Walk T5 Woolwich to North Greenwich

Walk T5
Woolwich-Greenwich
London Borough of Greenwich
Wednesday August 29th 2018

Back to the river and a very special landmark walk today. Although only short, we had the added joy of walking with my grandson and Jen’s nephew Sam, who at the age of seven had agreed to walk with us for the first time. We had long promised him a ride on the cable car across the Thames so this walk was planned with him in mind to end at the cable car station.

Sam was staying with me for the week so we travelled into London and on to Woolwich together. My plan for a comfort stop at Woolwich Arsenal Station was scuppered because the station toilets were closed due to vandalism. However, once outside on the road, the sight of a huge Tesco Extra soon cheered us up. We bought food for lunch, used their facilities and set off for the riverbank.

We followed a sign for Woolwich Dockyard and the river which took us through the old waterfront area and out by the statues. That was fortunate as Sam was fascinated by

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them and took lots of photos.

A few minute’s walk brought us to our previous stopping point at the entrance to the Woolwich Ferry. We paused for a while to watch the lorries loading and see the two ferries perform their dance across the river, swapping places half way through.

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The path from here was easy to follow along the edge of the river in front of some new flats along with the sites for building even more. We passed old docks now just mucky rubbish-filled overflow inlets but presumably used to accommodate the water at high tide when the Thames Barrier is closed.

We were still walking along the edge of Woolwich Dockyard

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Sam’s Photo

and Sam was interested in a raised area containing a cannon looking out over the river.

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On the opposite bank was the Tate and Lyle Sugar Refinery, the largest sugar factory in Europe and one of the largest in the world. Opened in 1878 by Henry Tate, just down the road from the plant of Abram Lyle which, as well as refining sugar, also made golden syrup. They were great rivals until 1921 when they merged, forming a company that produces nearly half the world’s sugar exporting to many countries via huge ships which dock outside. There were no ships in sight as we walked past although the plant was busy working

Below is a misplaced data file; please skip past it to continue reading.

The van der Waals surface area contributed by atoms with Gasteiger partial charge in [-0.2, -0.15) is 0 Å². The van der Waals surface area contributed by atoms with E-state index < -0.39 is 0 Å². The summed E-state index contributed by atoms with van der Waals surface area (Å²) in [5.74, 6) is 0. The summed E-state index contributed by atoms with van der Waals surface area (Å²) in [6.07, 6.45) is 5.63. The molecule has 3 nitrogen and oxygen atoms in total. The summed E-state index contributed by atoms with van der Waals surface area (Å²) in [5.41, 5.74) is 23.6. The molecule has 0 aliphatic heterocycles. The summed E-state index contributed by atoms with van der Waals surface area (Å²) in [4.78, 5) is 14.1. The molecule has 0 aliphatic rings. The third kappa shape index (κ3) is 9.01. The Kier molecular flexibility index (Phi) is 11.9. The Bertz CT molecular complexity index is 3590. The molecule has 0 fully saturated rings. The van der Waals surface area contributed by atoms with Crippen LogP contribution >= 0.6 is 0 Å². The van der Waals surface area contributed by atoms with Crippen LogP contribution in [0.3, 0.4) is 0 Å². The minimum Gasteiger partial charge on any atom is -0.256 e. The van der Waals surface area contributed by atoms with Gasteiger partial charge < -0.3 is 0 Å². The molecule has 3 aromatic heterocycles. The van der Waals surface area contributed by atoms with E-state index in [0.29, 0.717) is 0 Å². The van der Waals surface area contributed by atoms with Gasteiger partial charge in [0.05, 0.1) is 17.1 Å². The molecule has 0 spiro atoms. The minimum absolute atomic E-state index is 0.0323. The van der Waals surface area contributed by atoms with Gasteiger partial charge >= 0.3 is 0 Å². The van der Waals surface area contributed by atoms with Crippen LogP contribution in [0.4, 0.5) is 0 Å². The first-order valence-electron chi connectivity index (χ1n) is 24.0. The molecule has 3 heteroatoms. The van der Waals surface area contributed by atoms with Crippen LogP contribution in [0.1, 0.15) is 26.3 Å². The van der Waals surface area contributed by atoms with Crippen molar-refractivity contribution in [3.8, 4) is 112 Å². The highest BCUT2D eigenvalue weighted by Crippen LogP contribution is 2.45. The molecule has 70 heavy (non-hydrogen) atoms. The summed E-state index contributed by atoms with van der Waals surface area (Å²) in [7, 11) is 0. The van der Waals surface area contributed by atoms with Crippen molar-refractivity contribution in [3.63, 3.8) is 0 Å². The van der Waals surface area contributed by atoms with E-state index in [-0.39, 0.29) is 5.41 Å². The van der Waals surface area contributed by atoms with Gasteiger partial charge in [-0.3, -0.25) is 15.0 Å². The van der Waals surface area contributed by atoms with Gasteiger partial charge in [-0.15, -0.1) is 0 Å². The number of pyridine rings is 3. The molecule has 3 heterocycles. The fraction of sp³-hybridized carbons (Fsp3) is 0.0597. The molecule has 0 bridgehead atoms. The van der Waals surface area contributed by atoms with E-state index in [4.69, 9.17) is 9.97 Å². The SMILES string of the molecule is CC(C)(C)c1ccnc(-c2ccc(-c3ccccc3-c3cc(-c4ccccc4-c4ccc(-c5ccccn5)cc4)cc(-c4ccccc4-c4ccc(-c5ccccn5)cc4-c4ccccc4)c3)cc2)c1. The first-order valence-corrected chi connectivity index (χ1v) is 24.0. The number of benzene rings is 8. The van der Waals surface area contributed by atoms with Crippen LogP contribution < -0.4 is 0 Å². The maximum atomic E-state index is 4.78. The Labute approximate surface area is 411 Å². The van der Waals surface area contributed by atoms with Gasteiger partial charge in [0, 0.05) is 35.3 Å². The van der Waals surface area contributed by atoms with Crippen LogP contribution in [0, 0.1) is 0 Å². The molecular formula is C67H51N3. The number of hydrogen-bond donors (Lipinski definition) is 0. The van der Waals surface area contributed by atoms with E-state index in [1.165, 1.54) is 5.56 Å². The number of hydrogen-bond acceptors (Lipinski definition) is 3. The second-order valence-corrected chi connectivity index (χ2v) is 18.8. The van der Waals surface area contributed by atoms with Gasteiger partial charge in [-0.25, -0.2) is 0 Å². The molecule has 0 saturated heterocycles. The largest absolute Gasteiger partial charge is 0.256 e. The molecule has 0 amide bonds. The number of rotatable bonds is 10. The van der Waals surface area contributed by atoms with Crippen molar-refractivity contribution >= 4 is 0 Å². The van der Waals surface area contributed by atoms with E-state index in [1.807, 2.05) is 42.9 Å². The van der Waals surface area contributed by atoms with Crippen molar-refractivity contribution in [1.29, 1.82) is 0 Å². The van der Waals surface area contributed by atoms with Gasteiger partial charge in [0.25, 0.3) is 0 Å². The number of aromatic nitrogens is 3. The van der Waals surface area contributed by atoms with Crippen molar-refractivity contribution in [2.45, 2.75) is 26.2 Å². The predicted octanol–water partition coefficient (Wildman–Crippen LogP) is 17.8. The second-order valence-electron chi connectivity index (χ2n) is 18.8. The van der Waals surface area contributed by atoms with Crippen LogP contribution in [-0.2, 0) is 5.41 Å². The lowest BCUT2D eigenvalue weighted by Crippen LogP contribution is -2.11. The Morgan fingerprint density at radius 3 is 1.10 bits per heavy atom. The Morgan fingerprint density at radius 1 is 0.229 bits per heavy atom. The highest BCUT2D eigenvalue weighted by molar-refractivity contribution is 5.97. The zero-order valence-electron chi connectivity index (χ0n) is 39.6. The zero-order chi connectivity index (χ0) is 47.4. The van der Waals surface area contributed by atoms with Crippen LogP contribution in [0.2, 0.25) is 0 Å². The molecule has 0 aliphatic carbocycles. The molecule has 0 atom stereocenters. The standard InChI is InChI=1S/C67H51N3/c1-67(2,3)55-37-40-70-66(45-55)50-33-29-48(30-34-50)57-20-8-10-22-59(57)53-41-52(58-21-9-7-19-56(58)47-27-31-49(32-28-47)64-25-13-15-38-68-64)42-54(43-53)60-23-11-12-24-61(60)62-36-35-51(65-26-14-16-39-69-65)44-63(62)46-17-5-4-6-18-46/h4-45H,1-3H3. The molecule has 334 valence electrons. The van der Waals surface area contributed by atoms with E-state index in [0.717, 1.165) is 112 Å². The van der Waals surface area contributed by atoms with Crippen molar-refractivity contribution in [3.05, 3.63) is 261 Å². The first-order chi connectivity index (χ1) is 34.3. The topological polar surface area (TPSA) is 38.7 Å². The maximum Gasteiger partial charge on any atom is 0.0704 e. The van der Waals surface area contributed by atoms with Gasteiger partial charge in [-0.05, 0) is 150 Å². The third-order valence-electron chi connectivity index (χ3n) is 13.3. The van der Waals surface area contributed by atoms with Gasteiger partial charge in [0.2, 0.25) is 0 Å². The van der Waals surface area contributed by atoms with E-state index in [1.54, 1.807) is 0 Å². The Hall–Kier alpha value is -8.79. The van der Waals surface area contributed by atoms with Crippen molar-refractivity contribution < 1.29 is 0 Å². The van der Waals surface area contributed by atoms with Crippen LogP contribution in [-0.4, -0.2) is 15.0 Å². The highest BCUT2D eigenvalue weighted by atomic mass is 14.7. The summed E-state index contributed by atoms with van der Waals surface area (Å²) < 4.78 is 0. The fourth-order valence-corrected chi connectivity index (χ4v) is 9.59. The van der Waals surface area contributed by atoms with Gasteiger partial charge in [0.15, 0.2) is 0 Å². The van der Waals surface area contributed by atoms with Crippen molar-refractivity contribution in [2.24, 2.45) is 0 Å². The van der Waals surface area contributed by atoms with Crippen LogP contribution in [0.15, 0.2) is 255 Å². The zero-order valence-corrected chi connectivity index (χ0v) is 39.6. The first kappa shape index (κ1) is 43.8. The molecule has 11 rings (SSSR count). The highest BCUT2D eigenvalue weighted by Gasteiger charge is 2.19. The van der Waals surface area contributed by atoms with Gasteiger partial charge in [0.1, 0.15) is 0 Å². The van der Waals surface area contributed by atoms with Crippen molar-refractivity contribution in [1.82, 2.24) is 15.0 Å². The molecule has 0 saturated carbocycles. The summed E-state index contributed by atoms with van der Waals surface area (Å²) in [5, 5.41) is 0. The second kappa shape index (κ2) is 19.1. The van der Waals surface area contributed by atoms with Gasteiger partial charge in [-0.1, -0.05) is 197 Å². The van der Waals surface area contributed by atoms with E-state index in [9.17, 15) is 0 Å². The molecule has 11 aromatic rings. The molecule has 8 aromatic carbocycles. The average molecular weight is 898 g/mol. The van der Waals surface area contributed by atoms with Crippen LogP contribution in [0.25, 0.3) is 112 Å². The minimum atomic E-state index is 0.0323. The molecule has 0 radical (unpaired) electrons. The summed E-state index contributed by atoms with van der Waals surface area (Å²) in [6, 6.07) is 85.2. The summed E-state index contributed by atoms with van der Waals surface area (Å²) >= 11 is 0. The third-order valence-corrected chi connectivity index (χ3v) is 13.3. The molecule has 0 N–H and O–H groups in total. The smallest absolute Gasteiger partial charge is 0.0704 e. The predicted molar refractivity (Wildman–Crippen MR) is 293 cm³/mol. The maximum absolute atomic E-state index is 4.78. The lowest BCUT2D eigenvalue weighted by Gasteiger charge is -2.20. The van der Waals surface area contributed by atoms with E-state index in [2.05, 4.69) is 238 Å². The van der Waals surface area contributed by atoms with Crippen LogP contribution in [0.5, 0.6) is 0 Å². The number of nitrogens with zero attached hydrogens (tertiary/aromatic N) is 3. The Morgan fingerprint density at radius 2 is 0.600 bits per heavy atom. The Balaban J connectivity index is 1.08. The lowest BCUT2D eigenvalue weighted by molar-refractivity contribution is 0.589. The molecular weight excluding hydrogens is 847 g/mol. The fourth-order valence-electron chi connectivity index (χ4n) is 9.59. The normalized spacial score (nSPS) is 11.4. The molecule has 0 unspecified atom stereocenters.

From behind it every now and then a tremendous roar heralded the take-off of a plane from London City Airport heading to one of the forty two cities in the UK and Europe served by this new and exciting airport.

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Sam’s Photo

We passed a building with a clock tower just as the clock truck twelve. The building was once the customs house for the docks and was built in the late 1700s. It is now used as a community centre

The path marked on the map took various detours slightly inland but we found some new footbridges linking sections which, presumably, had not been passable in the past.

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That made our route much easier and as we walked along, the Thames Barrier became more and more visible.

Soon the path sloped up onto a metal bridge, which then turned inland and deposited us in an industrial area and then behind a large building fronting the river. The building appeared to house a variety of artist’s studios and small businesses including a martial arts centre, a furniture maker, a circus academy and an art gallery.